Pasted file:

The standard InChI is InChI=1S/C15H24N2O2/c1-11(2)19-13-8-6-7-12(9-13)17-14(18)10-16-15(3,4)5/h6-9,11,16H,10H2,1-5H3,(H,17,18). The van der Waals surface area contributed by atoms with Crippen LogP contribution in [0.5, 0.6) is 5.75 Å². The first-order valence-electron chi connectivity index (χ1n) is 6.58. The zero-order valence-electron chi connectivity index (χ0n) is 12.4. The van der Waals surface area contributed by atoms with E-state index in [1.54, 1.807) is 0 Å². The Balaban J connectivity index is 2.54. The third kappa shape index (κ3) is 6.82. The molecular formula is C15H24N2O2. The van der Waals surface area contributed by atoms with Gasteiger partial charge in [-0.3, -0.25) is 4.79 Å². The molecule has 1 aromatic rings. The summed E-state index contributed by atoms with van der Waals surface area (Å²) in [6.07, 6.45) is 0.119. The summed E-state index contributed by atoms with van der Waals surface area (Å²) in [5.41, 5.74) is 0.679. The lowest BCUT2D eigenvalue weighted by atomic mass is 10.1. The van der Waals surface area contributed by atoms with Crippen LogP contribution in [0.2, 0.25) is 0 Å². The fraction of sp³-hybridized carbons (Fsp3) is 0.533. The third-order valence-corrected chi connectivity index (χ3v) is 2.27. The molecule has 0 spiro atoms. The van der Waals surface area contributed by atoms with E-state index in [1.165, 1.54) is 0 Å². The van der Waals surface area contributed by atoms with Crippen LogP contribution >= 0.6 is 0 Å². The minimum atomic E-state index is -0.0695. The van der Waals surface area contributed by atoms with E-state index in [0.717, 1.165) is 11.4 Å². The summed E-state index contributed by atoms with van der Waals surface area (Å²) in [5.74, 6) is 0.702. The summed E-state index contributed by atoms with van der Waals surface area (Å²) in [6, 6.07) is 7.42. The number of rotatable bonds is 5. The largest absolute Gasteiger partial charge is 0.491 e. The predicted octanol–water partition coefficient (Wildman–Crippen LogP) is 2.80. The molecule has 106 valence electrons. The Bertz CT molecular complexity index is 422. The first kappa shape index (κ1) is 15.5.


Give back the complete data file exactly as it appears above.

The standard InChI is InChI=1S/C15H24N2O2/c1-11(2)19-13-8-6-7-12(9-13)17-14(18)10-16-15(3,4)5/h6-9,11,16H,10H2,1-5H3,(H,17,18). The van der Waals surface area contributed by atoms with Crippen LogP contribution in [0.5, 0.6) is 5.75 Å². The first-order valence-electron chi connectivity index (χ1n) is 6.58. The zero-order valence-electron chi connectivity index (χ0n) is 12.4. The van der Waals surface area contributed by atoms with E-state index in [1.54, 1.807) is 0 Å². The Balaban J connectivity index is 2.54. The third kappa shape index (κ3) is 6.82. The molecular formula is C15H24N2O2. The van der Waals surface area contributed by atoms with Gasteiger partial charge in [-0.3, -0.25) is 4.79 Å². The molecule has 1 aromatic rings. The summed E-state index contributed by atoms with van der Waals surface area (Å²) in [6.07, 6.45) is 0.119. The summed E-state index contributed by atoms with van der Waals surface area (Å²) in [5.41, 5.74) is 0.679. The lowest BCUT2D eigenvalue weighted by atomic mass is 10.1. The van der Waals surface area contributed by atoms with Crippen LogP contribution in [0.2, 0.25) is 0 Å². The fraction of sp³-hybridized carbons (Fsp3) is 0.533. The third-order valence-corrected chi connectivity index (χ3v) is 2.27. The molecule has 0 spiro atoms. The van der Waals surface area contributed by atoms with E-state index in [1.165, 1.54) is 0 Å². The van der Waals surface area contributed by atoms with Crippen LogP contribution >= 0.6 is 0 Å². The minimum atomic E-state index is -0.0695. The van der Waals surface area contributed by atoms with E-state index in [0.717, 1.165) is 11.4 Å². The summed E-state index contributed by atoms with van der Waals surface area (Å²) in [5.74, 6) is 0.702. The summed E-state index contributed by atoms with van der Waals surface area (Å²) in [6, 6.07) is 7.42. The number of rotatable bonds is 5. The largest absolute Gasteiger partial charge is 0.491 e. The predicted octanol–water partition coefficient (Wildman–Crippen LogP) is 2.80. The molecule has 106 valence electrons. The Bertz CT molecular complexity index is 422. The first kappa shape index (κ1) is 15.5.